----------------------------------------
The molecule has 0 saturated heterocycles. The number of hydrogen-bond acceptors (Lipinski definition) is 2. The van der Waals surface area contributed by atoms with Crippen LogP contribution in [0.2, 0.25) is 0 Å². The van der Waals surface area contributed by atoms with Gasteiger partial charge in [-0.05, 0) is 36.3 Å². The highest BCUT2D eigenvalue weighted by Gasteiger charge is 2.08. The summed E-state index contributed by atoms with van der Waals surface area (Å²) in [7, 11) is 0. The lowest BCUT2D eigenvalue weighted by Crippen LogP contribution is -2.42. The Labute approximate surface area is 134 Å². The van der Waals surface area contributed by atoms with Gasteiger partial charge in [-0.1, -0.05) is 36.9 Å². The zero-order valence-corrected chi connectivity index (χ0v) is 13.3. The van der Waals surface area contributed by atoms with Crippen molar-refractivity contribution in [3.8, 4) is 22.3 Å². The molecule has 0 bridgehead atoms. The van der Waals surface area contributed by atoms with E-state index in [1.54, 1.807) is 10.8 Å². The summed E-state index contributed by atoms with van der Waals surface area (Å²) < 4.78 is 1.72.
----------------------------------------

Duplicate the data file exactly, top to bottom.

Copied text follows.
The molecule has 0 saturated heterocycles. The number of hydrogen-bond acceptors (Lipinski definition) is 2. The van der Waals surface area contributed by atoms with Crippen LogP contribution in [0.2, 0.25) is 0 Å². The van der Waals surface area contributed by atoms with Gasteiger partial charge in [-0.05, 0) is 36.3 Å². The highest BCUT2D eigenvalue weighted by Gasteiger charge is 2.08. The summed E-state index contributed by atoms with van der Waals surface area (Å²) in [7, 11) is 0. The lowest BCUT2D eigenvalue weighted by Crippen LogP contribution is -2.42. The Labute approximate surface area is 134 Å². The van der Waals surface area contributed by atoms with Gasteiger partial charge in [-0.1, -0.05) is 36.9 Å². The zero-order valence-corrected chi connectivity index (χ0v) is 13.3. The van der Waals surface area contributed by atoms with Crippen molar-refractivity contribution in [3.8, 4) is 22.3 Å². The molecule has 0 bridgehead atoms. The van der Waals surface area contributed by atoms with E-state index in [1.54, 1.807) is 10.8 Å². The summed E-state index contributed by atoms with van der Waals surface area (Å²) < 4.78 is 1.72.